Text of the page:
Hi Friends 1 Lesson 2 “How are you?”

Hi Friends 1 Lesson 2 is a scant two pages, covering a topic most students already have a fairly good handle on.  The “How are you?  I’m fine thank you.” call and response is fairly entrenched in most Japanese learners of English.  I like to take this opportunity to break students out of the “I’m fine thank you” habit and teach them some other expressions and feelings.

 

To that end, I have created a set of feelings flash cards that can be found here.

Also, to make a more meaty lesson, there is an interview worksheet available here.

 

Even with the extra material, this lesson really only requires one class period to complete.  I have some supplemental materials that I use at this time which I will post in a few days.

Simply put, the plan for this lesson is:

1- Greeting

2- present vocabulary (cards)

3- Listening in book (page 8)

4- present Interview task

5- do Interview activity, glue finished interview sheets on p.9

6- Finish

 

Pretty smooth, don’t you think?

Happy New Year!

Happy New Year to everyone! We are back and getting ready for the 3rd and final term of this school year.

Hi Friends 1 and 2 present us with much the same content as Eigo Note did, so we will be doing pretty much the same lessons as we have done in years past.

Hi Friends 1 brings us the “I study Japanese” theme, followed by the “What would you like?” theme.
For the “I study Japanese” theme, I use these sets of cards.
First, Days of the Week

Next, School Subjects

I finish with this up with a group project, planning an original time schedule.

As a group, students assume the role of teachers and decide what subjects to teach and when to teach them.

Once the schedule has been decided, they then complete the time schedule worksheet, taking turns filling in the days and the classes.

Additional rules may be needed to avoid things like six straight hours of P.E.  I limit subjects to at most twice a day, and require that all

subjects are taught at least twice a week.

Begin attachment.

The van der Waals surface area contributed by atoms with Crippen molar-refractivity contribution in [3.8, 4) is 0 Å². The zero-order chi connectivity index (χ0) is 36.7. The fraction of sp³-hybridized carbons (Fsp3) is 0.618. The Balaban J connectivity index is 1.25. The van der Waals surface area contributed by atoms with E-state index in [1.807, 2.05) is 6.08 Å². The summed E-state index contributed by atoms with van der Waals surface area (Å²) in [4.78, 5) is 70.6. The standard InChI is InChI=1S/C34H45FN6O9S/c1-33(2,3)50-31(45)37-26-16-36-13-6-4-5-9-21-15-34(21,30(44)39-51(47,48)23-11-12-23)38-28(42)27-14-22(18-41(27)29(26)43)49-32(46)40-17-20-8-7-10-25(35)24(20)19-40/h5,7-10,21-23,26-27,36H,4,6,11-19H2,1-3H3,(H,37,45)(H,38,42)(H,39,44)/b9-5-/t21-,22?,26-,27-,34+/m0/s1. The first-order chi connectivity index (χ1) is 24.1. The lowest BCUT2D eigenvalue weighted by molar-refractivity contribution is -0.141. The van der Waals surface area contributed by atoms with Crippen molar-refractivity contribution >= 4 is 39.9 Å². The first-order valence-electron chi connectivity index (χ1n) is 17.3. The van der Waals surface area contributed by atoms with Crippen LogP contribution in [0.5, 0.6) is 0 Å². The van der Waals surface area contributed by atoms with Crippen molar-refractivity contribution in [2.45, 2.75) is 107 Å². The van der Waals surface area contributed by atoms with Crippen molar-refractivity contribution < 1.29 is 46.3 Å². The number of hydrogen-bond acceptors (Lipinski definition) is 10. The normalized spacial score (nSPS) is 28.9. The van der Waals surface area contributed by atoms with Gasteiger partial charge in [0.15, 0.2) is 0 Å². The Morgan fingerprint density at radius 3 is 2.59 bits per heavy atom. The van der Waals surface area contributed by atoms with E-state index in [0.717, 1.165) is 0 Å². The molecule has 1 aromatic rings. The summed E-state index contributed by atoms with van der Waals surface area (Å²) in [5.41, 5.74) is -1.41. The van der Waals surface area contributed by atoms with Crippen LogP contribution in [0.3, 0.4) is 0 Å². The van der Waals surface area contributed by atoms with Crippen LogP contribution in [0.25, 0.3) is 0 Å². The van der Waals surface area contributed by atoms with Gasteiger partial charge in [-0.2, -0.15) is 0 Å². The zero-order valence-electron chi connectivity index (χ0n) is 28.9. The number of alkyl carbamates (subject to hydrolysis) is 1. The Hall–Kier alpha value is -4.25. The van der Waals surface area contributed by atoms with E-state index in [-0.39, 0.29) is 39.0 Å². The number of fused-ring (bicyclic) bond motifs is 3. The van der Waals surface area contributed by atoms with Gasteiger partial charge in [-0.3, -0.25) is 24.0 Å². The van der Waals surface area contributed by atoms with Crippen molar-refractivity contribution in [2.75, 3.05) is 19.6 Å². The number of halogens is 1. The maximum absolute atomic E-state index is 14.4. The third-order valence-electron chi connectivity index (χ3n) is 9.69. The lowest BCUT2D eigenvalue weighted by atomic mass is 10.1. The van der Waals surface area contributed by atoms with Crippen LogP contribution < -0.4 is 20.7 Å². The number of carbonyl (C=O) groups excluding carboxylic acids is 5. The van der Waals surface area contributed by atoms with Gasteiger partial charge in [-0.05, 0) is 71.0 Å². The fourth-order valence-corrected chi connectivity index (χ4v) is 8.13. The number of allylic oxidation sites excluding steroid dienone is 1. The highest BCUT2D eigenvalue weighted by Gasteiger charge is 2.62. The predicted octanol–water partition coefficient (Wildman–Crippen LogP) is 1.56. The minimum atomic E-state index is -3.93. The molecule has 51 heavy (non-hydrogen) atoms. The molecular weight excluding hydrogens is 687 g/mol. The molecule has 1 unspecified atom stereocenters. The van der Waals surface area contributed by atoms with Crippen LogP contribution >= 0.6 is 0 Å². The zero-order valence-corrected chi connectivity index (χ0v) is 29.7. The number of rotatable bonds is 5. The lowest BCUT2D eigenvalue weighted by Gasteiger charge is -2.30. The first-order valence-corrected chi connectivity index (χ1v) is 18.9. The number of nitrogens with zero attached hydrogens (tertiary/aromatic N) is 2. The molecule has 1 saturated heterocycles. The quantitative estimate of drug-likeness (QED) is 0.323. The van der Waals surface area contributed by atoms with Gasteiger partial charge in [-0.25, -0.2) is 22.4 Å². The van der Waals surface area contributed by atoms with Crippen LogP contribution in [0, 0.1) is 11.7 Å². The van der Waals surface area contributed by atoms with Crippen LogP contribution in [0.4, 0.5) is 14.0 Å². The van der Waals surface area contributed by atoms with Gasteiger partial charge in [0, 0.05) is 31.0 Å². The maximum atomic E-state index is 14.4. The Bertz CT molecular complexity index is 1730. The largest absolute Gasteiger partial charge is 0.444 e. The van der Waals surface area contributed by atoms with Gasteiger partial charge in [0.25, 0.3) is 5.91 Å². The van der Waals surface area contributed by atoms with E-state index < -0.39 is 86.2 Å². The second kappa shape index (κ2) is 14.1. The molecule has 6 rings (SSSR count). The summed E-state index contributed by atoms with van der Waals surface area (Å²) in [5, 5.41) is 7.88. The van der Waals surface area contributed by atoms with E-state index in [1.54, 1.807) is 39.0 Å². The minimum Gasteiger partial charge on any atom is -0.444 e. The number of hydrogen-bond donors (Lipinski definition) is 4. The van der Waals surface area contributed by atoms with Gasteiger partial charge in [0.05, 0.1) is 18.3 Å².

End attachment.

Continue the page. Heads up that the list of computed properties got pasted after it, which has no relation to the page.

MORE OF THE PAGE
Weekends are for things like sports practice, homework, piano lessons, shopping and so forth.

Students also need to come up with a name for their school, an English name of course!

When everything is complete, the groups present their original schedules to the class.

schedule

 

 

 

 

 

 

 

 

 

 

 

 

Here’s the worksheet, I recommend one B4 size for the group, but smaller individual worksheets could

work better if students prefer not to share.

 

 

 

Countries and Flags for Hi Friends 1

Hi Friends 1 starts out with the same sort of international greetings topic that Eigo Note did.  When teaching international greetings, I like to use the big world map and flashcards of the flags of the countries mentioned.  I’ve been using the flashcards from Mark’s English School in Nagano Prefecture.

Flag Flashcards from MES-english

Hi Friends chose to include Finland, which wasn’t included in the pdfs from MES, so I whipped up a Finnish Flag Flashcard.  Enjoy!

Flag_of_Finland

Hi Friends 1 and 2 Classroom CD

For those of us teaching in Japanese elementary schools, the new school year brings new textbooks.  Unfortunately, those textbooks do not come with an audio CD to use in the classroom. The new books come instead with a DVD and software for use with a PC and TV.

Unfortunately, many schools have yet to set up a simple system for getting computers into the classroom, which makes the DVD and software less than optimal.

I personally prefer to work with a CD, and as such, have used the audio from the Hi Friends DVDs to make audio CDs to use in class.  If you’d like a copy, feel free to download the .zip files and burn your own copies.  There’s a tracklist PDF which should print to just the right size for a jewel case cover.

 

Hi Friends 1

Hi Friends 2

New English Textbooks for Japanese Elementary Schools

If you are teaching English in a Japanese elementary school, you are no doubt familiar with the now venerable Eigo Noto.  You may also be aware of the fact that Eigo Noto is being replaced by a new textbook called “Hi Friends”.  Curious as to what has changed?  Good news!  Not much has changed at all.  The Ministry of Education has posted PDFs of the “Hi Friends” syllabus on their website.  Not on the front page or anything though.

Here’s a link to the page.

Most of the teaching materials used with the Eigo Noto will be usable with the new text, as will all our fine Hiconic Images.  Relieved?  I know I am!